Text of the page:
As you may be all too familiar, Cyberattacks hit businesses in this country every day and they’re becoming more frequent. During the Covid-19 pandemic, attacks grew and the global explosion in remote workers created more opportunities for things like phishing and ransomware.

Businesses that store personally identifiable information (PII) for employees or customers are favorite targets. PII includes any data that can be used to identify a particular individual, such as name, date of birth, email address, social security number, credit card number or bank account number. Most businesses store this sensitive customer data in the cloud. Unfortunately, criminals find this information attractive and use ransomware attacks to obtain it. These attacks are the most common reason for a cyber insurance claim, though policyholders may also file claims around phishing email scams, distributed denial-of-service (DDoS) attacks and wire-transfer fraud.

Cyber Liability Insurance helps a company respond in the event of a cyberattack or data breach. The policy provides businesses with a combination of coverage options to help protect the company in the event of cyber security issues. It’s not a question of if an organization will suffer a breach, but when.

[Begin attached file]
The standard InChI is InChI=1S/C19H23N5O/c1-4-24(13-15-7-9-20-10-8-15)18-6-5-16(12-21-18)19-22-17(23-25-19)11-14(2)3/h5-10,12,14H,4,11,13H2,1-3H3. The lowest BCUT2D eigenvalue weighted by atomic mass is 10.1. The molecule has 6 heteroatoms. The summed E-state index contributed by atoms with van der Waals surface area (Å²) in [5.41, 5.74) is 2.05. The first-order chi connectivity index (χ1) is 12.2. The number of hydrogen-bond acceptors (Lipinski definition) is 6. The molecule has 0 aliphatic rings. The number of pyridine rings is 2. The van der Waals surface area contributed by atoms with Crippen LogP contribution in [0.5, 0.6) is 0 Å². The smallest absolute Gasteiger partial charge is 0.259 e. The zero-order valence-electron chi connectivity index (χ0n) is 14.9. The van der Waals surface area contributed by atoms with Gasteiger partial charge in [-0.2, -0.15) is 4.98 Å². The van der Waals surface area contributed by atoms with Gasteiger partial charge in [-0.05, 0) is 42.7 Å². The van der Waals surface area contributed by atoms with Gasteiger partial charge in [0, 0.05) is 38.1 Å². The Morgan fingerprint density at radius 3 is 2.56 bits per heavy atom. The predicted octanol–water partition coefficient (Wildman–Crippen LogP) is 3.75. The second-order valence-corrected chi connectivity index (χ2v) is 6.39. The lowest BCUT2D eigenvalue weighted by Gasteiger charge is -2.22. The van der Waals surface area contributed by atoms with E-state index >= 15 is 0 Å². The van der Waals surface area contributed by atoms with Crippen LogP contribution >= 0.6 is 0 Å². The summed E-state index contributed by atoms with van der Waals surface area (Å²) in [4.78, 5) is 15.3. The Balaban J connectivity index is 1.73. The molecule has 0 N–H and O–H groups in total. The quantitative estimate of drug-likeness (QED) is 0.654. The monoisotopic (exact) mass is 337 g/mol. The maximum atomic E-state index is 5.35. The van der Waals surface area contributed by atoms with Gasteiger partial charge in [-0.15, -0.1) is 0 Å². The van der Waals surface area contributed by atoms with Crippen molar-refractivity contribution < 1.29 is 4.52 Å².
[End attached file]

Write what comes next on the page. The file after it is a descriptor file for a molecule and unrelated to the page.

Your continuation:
Most insurers will not cover cyber incidents as part of a general liability policy, which covers bodily injuries and property damage. Meanwhile, many cloud service providers structure contracts to limit their own liability, putting the burden of attack mostly or entirely on partners and users.
If a network or computer systems are hacked into or corrupted by a virus, cyber liability insurance can be essential in helping to cover the cost for recovery, while also covering the legal claims resulting from the breach.

What specifically does this insurance cover?

  • Data compromise protection to cover employee and customer information if the data should ever be hacked, stolen, corrupted or subject to procedural errors or internal fraud.
  • Legal cost protection incurred by legal reviews.
  • Forensic services to assist in determining the nature, extent and perpetrators of an electronic breach.

The complexity of the technologies that businesses and organizations use has increased exponentially in recent years. Therefore, it is a constant challenge to prioritize and mitigate risk.

Perhaps governmental action could remedy the problem. But cybersecurity is not just an issue for the government. It is also incumbent upon large corporations, small businesses and individual consumers to be vigilant. Any and all are vulnerable to malicious attacks by internet criminals.

Remember, not all cyber risk policies are alike. So please reach out to the professionals at McMichael Insurance and we’ll be glad to help.